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Film

Nowhere in Africa

By Kam Williams
Published January 30, 2006

Stefanie Zweig chronicled their heart-wrenching tale of survival in the autobiographical Nowhere In Africa, a best-selling novel that focused on the travails of her challenging childhood.

In the 1930s, Jews lucky enough to get out of Europe prior to the onset of Nazi persecution scattered to the ends of the Earth in search of any safe haven that would have them. Some settled in Kenya, like Stefanie Zweig, who was only five when her family fled from Silesia in 1937. Zweig chronicled their heart-wrenching tale of survival in the autobiographical Nowhere In Africa, a best-selling novel that focused on the travails of her challenging childhood.
        Caroline Link, the brilliant German director whose Beyond Silence was nominated for the Best Foreign Film Oscar in 1998, has fashioned a fascinating biopic based on Zweig’s book. This compelling picture swept the German Film Awards last year, winning five Golden Lolas, including prizes for Best Film, Best Director and Best Cinematography.
       
The movie stars Juliane Kohler (Aimee & Jaguar) and Mirab Ninidze (Luna Papa) as Jettel and Walter Redlich, respectively, the desperate parents of Regina, the youngster at the center of this anguished tale. The role of Regina is handled very capably by a pair of newcomers making impressive acting debuts: Lea Kurka (the early years) and by Karoline Eckertz (as an adolescent).
      
 This fairly faithful adaptation opens with Walter already established in Africa but barely subsisting on the parched piece of land he’s rented in a remote town called Rongai. Walter’s training as a lawyer proves utterly useless in his newfound career as a farmer. And it doesn’t help that almost everyone around speaks either English and/or Swahili, but not German.
       
Jettel arrives, daughter in tow, wondering whether they really needed to abandon their relatively luxurious creature comforts for such squalor in so isolated and alien an environ. After all, her well-to-do family, her in-laws and other Jewish friends remained behind, despite the specter of Hitler’s burgeoning anti-Semitism. So, Jettel, still seeing this move as temporary, initially resists assimilation at every turn.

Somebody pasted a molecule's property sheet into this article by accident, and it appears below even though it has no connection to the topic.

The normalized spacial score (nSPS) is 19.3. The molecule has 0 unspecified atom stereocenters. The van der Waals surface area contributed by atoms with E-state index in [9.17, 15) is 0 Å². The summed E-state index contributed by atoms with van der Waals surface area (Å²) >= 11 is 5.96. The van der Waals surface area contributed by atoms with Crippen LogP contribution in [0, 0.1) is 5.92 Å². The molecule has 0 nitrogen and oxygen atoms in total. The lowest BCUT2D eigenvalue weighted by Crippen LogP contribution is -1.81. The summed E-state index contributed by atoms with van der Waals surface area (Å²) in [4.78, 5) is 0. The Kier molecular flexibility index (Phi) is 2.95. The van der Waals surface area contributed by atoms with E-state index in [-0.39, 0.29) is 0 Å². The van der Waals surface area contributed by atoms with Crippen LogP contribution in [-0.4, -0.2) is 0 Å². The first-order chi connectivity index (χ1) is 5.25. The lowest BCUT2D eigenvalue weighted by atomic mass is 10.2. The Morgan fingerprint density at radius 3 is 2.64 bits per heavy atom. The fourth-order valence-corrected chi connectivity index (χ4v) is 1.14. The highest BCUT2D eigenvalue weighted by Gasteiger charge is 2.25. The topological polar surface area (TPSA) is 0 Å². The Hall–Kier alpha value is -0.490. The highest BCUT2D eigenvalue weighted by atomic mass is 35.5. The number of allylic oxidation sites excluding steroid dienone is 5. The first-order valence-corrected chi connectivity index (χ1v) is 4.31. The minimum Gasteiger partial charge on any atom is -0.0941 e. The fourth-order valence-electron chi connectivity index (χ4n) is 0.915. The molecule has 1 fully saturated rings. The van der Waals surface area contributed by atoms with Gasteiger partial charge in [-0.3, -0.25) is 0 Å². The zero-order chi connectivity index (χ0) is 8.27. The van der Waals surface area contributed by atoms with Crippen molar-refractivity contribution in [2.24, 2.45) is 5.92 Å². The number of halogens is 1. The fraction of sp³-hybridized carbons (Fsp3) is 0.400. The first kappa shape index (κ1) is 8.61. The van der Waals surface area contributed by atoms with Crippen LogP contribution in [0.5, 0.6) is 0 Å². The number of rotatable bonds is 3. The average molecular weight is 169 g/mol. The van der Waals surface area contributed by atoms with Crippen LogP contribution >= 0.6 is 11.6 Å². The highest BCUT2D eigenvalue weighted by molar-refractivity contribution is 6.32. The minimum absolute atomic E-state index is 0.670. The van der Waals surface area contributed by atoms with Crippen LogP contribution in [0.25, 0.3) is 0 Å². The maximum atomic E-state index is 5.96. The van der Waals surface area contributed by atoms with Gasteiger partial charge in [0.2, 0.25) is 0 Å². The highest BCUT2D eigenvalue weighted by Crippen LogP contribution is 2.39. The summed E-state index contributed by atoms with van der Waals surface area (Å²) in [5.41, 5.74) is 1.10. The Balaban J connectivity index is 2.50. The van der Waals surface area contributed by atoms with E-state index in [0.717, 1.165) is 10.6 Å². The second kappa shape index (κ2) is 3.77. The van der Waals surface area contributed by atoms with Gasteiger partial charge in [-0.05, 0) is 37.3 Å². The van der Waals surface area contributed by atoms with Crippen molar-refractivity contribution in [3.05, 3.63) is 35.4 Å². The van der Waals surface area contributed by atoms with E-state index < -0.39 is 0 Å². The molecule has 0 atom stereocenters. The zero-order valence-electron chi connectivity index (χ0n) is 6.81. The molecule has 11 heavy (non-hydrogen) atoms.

By contrast, the more malleable Regina overcomes her own reticence right away, readily befriending the Kikuyu kids who live in huts nearby. Plus, the precocious girl has the sense to lean on the shoulder of the noble Owuor (Sidede Onyulo), a sort of spiritual figure who highlights the magical side of the Kenyan culture while doubling as her family’s resourceful handyman.
     
This story of involuntary escape, narrated from Regina’s point of view, shows her faring far better at adapting to the rigors of the region than either of her parents. It is told against the backdrop of an alternately breathtaking and barren savanna, and populated with unquestionably authentic indigenous peoples.
       
Unfortunately, Jettel loses respect for her husband as a provider and this starts to take a toll on the marriage. Spoiled and selfish, she resorts to her womanly wiles to extract favors from anyone who can help make life easier, especially the solicitous Susskind (Matthias Habich), a better-off bachelor neighbor. Walter realizes his marriage is in crisis, but seems too weak and ashamed to protest.       
       

(In German, Swahili and English with subtitles)

Excellent (3.5 stars)

Unrated with male and female nudity, sexual situations and adult subject matter